We will scrap Labour’s disastrous policy of early release, and introduce honesty in sentencing. (And we'll replace it with an equally disasterous plan to halve prison sentences for guilty pleas instead!)
Offenders will receive minimum and maximum sentences; there will be no possibility of parole before the minimum has been served, and release before the maximum point will be conditional on the prisoner’s behaviour and progress in prison. (Which all seems somewhat meaningless if pleading guilty halves the sentence!).
The End of Custody Licence scheme is designed to make amends for Labour’s failure to build enough prison places. It led to more than 6,500 violent criminals being released back onto the streets – and at least 665 crimes have allegedly been committed by offenders who should have still been in jail.
Nick Herbert, (then) Shadow Secretary of State for Justice:
"Labour is giving criminals a break. They are releasing thousands of prisoners early and planning to water down sentences. We need punishment that fits the crime, enough prison places to hold all those sentenced by the courts, and a new focus on reforming offenders."
(Hmmm.... and exactly how is the halving of sentences any better?"
A Conservative Government will:
• Scrap the early release scheme and build emergency prison places
• Introduce honesty in sentencing so that convicted criminals serve a minimum sentence handed down to them by the judge
• Ensure sufficient prison capacity to hold all those sentenced by the courts – and reform prison regimes to break the cycle of re-offending
• Double the sentencing powers of magistrates to 12 months and repeal any new restrictions on their ability to hand down suspended sentences
|Justice? What Justice is served by halving sentences?|
The public overwhelmingly supports tougher prison sentences for convicted criminals, a major poll has revealed. A report, commissioned by Lord Ashcroft, entitled ‘Crime, Punishment and the People’, is based on a poll of more than 2,000 members of the public, 1,000 victims of crime and 500 police officers.
More than eight out of ten of those surveyed said sentencing is too soft and seven in ten called for life in prison to be much harder for inmates.
In a major blow to Justice Secretary Kenneth Clarke, they also rejected proposals to increase the use of community sentences. Eight out of ten see these as a ‘soft punishment’.
Those polled were also dismissive of attempts to rehabilitate offenders – a centrepiece of Mr Clarke’s proposals.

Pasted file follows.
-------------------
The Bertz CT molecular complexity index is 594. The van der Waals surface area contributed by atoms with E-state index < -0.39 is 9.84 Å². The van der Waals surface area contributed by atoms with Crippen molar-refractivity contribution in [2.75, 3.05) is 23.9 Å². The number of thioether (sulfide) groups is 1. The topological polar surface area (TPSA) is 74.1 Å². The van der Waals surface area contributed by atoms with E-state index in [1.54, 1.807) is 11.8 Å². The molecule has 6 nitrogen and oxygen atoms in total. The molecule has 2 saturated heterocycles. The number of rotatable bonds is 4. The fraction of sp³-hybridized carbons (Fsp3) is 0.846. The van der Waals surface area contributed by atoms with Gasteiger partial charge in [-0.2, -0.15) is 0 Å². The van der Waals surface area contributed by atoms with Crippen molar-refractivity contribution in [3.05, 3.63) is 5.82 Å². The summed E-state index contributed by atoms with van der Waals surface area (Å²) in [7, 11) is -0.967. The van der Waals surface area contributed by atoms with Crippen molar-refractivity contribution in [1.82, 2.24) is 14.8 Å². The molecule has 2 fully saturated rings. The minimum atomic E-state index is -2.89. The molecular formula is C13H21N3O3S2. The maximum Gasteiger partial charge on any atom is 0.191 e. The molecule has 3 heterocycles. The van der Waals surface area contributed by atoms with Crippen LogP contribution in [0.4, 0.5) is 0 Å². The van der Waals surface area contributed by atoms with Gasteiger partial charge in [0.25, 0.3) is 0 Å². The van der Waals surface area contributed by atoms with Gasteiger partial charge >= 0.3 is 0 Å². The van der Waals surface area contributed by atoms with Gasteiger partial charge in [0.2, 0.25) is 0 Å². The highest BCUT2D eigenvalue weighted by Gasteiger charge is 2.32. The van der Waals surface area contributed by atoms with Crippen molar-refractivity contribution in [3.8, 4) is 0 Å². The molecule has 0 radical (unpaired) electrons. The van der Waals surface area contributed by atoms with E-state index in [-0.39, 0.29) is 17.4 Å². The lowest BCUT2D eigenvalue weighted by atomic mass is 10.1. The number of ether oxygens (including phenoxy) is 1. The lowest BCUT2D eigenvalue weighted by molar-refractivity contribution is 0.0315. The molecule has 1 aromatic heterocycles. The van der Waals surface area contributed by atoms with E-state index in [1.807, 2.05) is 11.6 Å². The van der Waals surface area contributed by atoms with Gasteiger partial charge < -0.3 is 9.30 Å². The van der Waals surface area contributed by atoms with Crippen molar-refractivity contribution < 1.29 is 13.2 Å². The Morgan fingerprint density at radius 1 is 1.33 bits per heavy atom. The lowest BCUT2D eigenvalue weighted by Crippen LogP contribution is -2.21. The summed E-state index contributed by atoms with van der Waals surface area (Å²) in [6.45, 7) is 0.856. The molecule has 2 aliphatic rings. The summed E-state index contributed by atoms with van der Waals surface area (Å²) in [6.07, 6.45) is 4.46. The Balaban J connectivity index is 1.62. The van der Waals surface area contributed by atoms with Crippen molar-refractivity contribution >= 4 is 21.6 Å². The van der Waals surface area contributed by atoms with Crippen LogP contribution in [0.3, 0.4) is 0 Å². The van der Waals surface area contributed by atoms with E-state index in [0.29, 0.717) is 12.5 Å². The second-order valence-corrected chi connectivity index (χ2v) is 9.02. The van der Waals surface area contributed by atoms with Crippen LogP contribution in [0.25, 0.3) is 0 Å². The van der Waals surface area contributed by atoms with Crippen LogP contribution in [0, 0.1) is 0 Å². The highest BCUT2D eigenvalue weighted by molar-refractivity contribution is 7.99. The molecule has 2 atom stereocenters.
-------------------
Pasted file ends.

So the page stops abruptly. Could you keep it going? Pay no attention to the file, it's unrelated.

Six in ten said efforts to turn criminals’ lives around ended up ‘making excuses’ for their crimes and failed to punish them properly.
Lord Ashcroft says: ‘Most people already think the justice system does a bad job at dealing with offenders and preventing reoffending, precisely because it places too little emphasis on punishment and deterrence. The justice system must command the confidence of the public on whose behalf, and at whose expense, it operates. Such confidence is already sparse. Politically, the Conservative Party has the most to lose. A firm approach to law and order has been one of the few consistently positive aspects of the Tory brand.
‘The Conservatives should not need to burnish their law and order credentials, they just need to deliver on them.’
The poll reveals widespread support for short prison sentences, while just one in five said community sentences were a good way to stop re-offending.
Two thirds said prison life should be made harder to deter criminals from committing further crimes. Eighty one per cent said sentencing was ‘too lenient’ while just 2 per cent said it was too harsh.
One anonymous contributor to a focus group, quoted in the report, said of prison life: ‘It’s really cushy. They have TVs in their rooms, PlayStations, a pool table, a big social room where they go and sit.
Worryingly, more than 40 per cent of victims who did not report their crime to the police said they thought no action would be taken.
More than a third said they thought the matter would be ‘too trivial’ for the police.
'For the lowlife who do the burgling and mug old ladies, life in prison is better than life outside'
Mr Clarke has promised a ‘rehabilitation revolution’ to turn offenders away from crime.